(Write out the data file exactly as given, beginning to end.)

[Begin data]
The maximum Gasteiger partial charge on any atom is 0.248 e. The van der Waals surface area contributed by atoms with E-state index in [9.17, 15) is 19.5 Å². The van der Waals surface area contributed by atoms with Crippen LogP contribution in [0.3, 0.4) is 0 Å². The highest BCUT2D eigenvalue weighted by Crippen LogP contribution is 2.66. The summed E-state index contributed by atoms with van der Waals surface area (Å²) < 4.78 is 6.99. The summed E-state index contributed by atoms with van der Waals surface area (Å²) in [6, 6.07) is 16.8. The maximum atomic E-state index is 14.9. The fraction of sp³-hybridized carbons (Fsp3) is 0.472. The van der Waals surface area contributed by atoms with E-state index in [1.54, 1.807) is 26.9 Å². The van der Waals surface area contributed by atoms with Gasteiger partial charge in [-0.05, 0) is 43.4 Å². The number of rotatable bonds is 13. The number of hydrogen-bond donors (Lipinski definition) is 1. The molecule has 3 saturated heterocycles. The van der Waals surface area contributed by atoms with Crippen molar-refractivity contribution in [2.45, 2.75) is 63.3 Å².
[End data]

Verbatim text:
The maximum Gasteiger partial charge on any atom is 0.248 e. The van der Waals surface area contributed by atoms with E-state index in [9.17, 15) is 19.5 Å². The van der Waals surface area contributed by atoms with Crippen LogP contribution in [0.3, 0.4) is 0 Å². The highest BCUT2D eigenvalue weighted by Crippen LogP contribution is 2.66. The summed E-state index contributed by atoms with van der Waals surface area (Å²) < 4.78 is 6.99. The summed E-state index contributed by atoms with van der Waals surface area (Å²) in [6, 6.07) is 16.8. The maximum atomic E-state index is 14.9. The fraction of sp³-hybridized carbons (Fsp3) is 0.472. The van der Waals surface area contributed by atoms with E-state index in [1.54, 1.807) is 26.9 Å². The van der Waals surface area contributed by atoms with Gasteiger partial charge in [-0.05, 0) is 43.4 Å². The number of rotatable bonds is 13. The number of hydrogen-bond donors (Lipinski definition) is 1. The molecule has 3 saturated heterocycles. The van der Waals surface area contributed by atoms with Crippen molar-refractivity contribution in [2.45, 2.75) is 63.3 Å².